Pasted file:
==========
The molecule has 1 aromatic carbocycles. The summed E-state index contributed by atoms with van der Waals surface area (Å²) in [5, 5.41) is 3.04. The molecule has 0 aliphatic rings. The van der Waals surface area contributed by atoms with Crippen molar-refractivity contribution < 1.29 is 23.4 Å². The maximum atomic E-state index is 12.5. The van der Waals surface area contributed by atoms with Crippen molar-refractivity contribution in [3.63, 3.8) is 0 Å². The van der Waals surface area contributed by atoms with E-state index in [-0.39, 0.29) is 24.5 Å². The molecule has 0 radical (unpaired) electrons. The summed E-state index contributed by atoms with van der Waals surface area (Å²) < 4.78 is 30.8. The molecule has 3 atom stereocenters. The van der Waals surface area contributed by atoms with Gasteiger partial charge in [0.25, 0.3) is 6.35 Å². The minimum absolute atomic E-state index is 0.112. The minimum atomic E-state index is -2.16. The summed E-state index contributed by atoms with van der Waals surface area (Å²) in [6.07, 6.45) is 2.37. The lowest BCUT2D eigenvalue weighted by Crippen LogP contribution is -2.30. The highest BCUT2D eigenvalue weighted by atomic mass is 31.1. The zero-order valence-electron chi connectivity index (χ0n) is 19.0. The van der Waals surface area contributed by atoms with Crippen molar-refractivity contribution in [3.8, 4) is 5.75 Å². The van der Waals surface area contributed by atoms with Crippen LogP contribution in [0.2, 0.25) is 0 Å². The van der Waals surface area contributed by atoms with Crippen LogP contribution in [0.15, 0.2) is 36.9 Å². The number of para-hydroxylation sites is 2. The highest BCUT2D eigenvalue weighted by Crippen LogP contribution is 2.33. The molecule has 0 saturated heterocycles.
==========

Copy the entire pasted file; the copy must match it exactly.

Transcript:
The molecule has 1 aromatic carbocycles. The summed E-state index contributed by atoms with van der Waals surface area (Å²) in [5, 5.41) is 3.04. The molecule has 0 aliphatic rings. The van der Waals surface area contributed by atoms with Crippen molar-refractivity contribution < 1.29 is 23.4 Å². The maximum atomic E-state index is 12.5. The van der Waals surface area contributed by atoms with Crippen molar-refractivity contribution in [3.63, 3.8) is 0 Å². The van der Waals surface area contributed by atoms with E-state index in [-0.39, 0.29) is 24.5 Å². The molecule has 0 radical (unpaired) electrons. The summed E-state index contributed by atoms with van der Waals surface area (Å²) < 4.78 is 30.8. The molecule has 3 atom stereocenters. The van der Waals surface area contributed by atoms with Gasteiger partial charge in [0.25, 0.3) is 6.35 Å². The minimum absolute atomic E-state index is 0.112. The minimum atomic E-state index is -2.16. The summed E-state index contributed by atoms with van der Waals surface area (Å²) in [6.07, 6.45) is 2.37. The lowest BCUT2D eigenvalue weighted by Crippen LogP contribution is -2.30. The highest BCUT2D eigenvalue weighted by atomic mass is 31.1. The zero-order valence-electron chi connectivity index (χ0n) is 19.0. The van der Waals surface area contributed by atoms with Crippen molar-refractivity contribution in [3.8, 4) is 5.75 Å². The van der Waals surface area contributed by atoms with Crippen LogP contribution in [0.2, 0.25) is 0 Å². The van der Waals surface area contributed by atoms with Crippen LogP contribution in [0.15, 0.2) is 36.9 Å². The number of para-hydroxylation sites is 2. The highest BCUT2D eigenvalue weighted by Crippen LogP contribution is 2.33. The molecule has 0 saturated heterocycles.